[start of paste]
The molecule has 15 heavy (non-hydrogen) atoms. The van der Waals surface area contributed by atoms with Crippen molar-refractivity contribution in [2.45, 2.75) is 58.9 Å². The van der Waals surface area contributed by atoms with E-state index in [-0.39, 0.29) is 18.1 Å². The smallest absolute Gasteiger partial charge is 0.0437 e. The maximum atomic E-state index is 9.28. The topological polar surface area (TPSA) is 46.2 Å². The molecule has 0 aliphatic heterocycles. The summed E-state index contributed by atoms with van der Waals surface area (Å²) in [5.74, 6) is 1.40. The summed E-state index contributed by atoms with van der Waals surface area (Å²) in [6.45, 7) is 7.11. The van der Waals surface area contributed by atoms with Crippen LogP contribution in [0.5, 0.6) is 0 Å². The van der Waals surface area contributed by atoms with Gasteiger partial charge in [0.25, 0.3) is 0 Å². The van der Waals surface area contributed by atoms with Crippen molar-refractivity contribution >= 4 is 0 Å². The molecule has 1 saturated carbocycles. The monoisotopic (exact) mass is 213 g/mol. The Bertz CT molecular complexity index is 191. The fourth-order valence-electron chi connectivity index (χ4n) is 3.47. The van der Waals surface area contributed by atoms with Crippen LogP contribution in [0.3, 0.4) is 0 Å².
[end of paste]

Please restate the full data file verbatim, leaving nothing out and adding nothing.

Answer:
The molecule has 15 heavy (non-hydrogen) atoms. The van der Waals surface area contributed by atoms with Crippen molar-refractivity contribution in [2.45, 2.75) is 58.9 Å². The van der Waals surface area contributed by atoms with E-state index in [-0.39, 0.29) is 18.1 Å². The smallest absolute Gasteiger partial charge is 0.0437 e. The maximum atomic E-state index is 9.28. The topological polar surface area (TPSA) is 46.2 Å². The molecule has 0 aliphatic heterocycles. The summed E-state index contributed by atoms with van der Waals surface area (Å²) in [5.74, 6) is 1.40. The summed E-state index contributed by atoms with van der Waals surface area (Å²) in [6.45, 7) is 7.11. The van der Waals surface area contributed by atoms with Crippen LogP contribution in [0.5, 0.6) is 0 Å². The van der Waals surface area contributed by atoms with Gasteiger partial charge in [0.25, 0.3) is 0 Å². The van der Waals surface area contributed by atoms with Crippen molar-refractivity contribution >= 4 is 0 Å². The molecule has 1 saturated carbocycles. The monoisotopic (exact) mass is 213 g/mol. The Bertz CT molecular complexity index is 191. The fourth-order valence-electron chi connectivity index (χ4n) is 3.47. The van der Waals surface area contributed by atoms with Crippen LogP contribution in [0.3, 0.4) is 0 Å².